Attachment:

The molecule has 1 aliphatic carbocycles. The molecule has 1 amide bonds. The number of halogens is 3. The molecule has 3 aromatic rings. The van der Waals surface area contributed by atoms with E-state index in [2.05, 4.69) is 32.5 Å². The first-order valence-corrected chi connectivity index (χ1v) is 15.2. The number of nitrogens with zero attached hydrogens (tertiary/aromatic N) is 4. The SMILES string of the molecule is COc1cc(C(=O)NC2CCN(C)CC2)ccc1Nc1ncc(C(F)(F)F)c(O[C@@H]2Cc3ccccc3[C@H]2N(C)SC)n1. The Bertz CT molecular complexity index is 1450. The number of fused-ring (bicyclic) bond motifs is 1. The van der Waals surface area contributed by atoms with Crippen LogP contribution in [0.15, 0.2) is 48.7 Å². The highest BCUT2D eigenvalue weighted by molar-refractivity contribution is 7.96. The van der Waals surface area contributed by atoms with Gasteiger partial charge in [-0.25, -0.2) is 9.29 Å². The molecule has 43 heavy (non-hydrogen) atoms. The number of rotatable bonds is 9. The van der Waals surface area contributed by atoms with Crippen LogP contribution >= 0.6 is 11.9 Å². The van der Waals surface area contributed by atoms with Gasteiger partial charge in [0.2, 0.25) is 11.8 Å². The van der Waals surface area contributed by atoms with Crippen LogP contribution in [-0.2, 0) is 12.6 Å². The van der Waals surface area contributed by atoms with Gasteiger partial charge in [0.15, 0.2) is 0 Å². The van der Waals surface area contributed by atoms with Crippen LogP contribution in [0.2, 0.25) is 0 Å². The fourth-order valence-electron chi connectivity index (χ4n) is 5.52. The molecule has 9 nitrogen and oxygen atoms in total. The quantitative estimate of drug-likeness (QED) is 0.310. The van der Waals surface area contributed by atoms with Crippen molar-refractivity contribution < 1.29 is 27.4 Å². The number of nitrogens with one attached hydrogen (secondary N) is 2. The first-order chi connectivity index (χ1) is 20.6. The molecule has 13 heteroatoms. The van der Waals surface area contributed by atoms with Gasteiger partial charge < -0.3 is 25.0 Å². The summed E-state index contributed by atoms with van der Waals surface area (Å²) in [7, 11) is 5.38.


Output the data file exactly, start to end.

The molecule has 1 aliphatic carbocycles. The molecule has 1 amide bonds. The number of halogens is 3. The molecule has 3 aromatic rings. The van der Waals surface area contributed by atoms with E-state index in [2.05, 4.69) is 32.5 Å². The first-order valence-corrected chi connectivity index (χ1v) is 15.2. The number of nitrogens with zero attached hydrogens (tertiary/aromatic N) is 4. The SMILES string of the molecule is COc1cc(C(=O)NC2CCN(C)CC2)ccc1Nc1ncc(C(F)(F)F)c(O[C@@H]2Cc3ccccc3[C@H]2N(C)SC)n1. The Bertz CT molecular complexity index is 1450. The number of fused-ring (bicyclic) bond motifs is 1. The van der Waals surface area contributed by atoms with Crippen LogP contribution in [0.15, 0.2) is 48.7 Å². The highest BCUT2D eigenvalue weighted by molar-refractivity contribution is 7.96. The van der Waals surface area contributed by atoms with Gasteiger partial charge in [-0.25, -0.2) is 9.29 Å². The molecule has 43 heavy (non-hydrogen) atoms. The number of rotatable bonds is 9. The van der Waals surface area contributed by atoms with Crippen LogP contribution >= 0.6 is 11.9 Å². The van der Waals surface area contributed by atoms with Gasteiger partial charge in [0.2, 0.25) is 11.8 Å². The van der Waals surface area contributed by atoms with Crippen LogP contribution in [-0.2, 0) is 12.6 Å². The van der Waals surface area contributed by atoms with Gasteiger partial charge in [0.15, 0.2) is 0 Å². The van der Waals surface area contributed by atoms with Crippen LogP contribution in [0.2, 0.25) is 0 Å². The fourth-order valence-electron chi connectivity index (χ4n) is 5.52. The molecule has 9 nitrogen and oxygen atoms in total. The quantitative estimate of drug-likeness (QED) is 0.310. The van der Waals surface area contributed by atoms with Crippen molar-refractivity contribution < 1.29 is 27.4 Å². The number of nitrogens with one attached hydrogen (secondary N) is 2. The first-order chi connectivity index (χ1) is 20.6. The molecule has 13 heteroatoms. The van der Waals surface area contributed by atoms with Gasteiger partial charge < -0.3 is 25.0 Å². The summed E-state index contributed by atoms with van der Waals surface area (Å²) in [7, 11) is 5.38.